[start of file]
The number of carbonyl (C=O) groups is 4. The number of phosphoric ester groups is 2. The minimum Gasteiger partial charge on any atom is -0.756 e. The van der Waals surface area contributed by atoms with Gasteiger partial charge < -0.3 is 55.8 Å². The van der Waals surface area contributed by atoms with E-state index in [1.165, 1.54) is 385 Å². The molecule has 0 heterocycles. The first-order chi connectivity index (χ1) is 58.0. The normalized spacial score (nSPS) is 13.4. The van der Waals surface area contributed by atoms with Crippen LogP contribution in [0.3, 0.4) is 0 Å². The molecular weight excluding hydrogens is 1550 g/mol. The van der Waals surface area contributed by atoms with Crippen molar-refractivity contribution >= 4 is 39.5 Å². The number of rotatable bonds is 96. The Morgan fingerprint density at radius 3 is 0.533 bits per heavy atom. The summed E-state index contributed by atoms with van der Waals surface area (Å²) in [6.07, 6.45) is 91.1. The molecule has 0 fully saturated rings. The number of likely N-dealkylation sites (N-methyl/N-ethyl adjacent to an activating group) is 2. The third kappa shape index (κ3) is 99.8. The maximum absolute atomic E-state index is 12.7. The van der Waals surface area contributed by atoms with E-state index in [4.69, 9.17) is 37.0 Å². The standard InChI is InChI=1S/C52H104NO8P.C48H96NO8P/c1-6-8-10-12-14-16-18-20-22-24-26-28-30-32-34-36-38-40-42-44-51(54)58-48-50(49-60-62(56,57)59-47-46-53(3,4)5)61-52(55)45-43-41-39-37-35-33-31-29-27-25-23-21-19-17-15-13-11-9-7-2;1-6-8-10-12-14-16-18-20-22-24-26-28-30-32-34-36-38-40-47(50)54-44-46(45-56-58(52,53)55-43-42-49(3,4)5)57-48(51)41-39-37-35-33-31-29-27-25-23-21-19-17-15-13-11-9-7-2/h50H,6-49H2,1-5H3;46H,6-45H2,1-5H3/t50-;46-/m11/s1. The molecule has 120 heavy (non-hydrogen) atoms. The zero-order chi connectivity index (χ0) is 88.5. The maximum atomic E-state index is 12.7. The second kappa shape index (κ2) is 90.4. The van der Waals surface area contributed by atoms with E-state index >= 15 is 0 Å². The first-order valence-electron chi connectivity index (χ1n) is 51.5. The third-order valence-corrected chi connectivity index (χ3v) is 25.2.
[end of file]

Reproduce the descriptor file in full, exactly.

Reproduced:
The number of carbonyl (C=O) groups is 4. The number of phosphoric ester groups is 2. The minimum Gasteiger partial charge on any atom is -0.756 e. The van der Waals surface area contributed by atoms with Gasteiger partial charge < -0.3 is 55.8 Å². The van der Waals surface area contributed by atoms with E-state index in [1.165, 1.54) is 385 Å². The molecule has 0 heterocycles. The first-order chi connectivity index (χ1) is 58.0. The normalized spacial score (nSPS) is 13.4. The van der Waals surface area contributed by atoms with Crippen LogP contribution in [0.3, 0.4) is 0 Å². The molecular weight excluding hydrogens is 1550 g/mol. The van der Waals surface area contributed by atoms with Crippen molar-refractivity contribution >= 4 is 39.5 Å². The number of rotatable bonds is 96. The Morgan fingerprint density at radius 3 is 0.533 bits per heavy atom. The summed E-state index contributed by atoms with van der Waals surface area (Å²) in [6.07, 6.45) is 91.1. The molecule has 0 fully saturated rings. The number of likely N-dealkylation sites (N-methyl/N-ethyl adjacent to an activating group) is 2. The third kappa shape index (κ3) is 99.8. The maximum absolute atomic E-state index is 12.7. The van der Waals surface area contributed by atoms with E-state index in [4.69, 9.17) is 37.0 Å². The standard InChI is InChI=1S/C52H104NO8P.C48H96NO8P/c1-6-8-10-12-14-16-18-20-22-24-26-28-30-32-34-36-38-40-42-44-51(54)58-48-50(49-60-62(56,57)59-47-46-53(3,4)5)61-52(55)45-43-41-39-37-35-33-31-29-27-25-23-21-19-17-15-13-11-9-7-2;1-6-8-10-12-14-16-18-20-22-24-26-28-30-32-34-36-38-40-47(50)54-44-46(45-56-58(52,53)55-43-42-49(3,4)5)57-48(51)41-39-37-35-33-31-29-27-25-23-21-19-17-15-13-11-9-7-2/h50H,6-49H2,1-5H3;46H,6-45H2,1-5H3/t50-;46-/m11/s1. The molecule has 120 heavy (non-hydrogen) atoms. The zero-order chi connectivity index (χ0) is 88.5. The maximum atomic E-state index is 12.7. The second kappa shape index (κ2) is 90.4. The van der Waals surface area contributed by atoms with E-state index >= 15 is 0 Å². The first-order valence-electron chi connectivity index (χ1n) is 51.5. The third-order valence-corrected chi connectivity index (χ3v) is 25.2.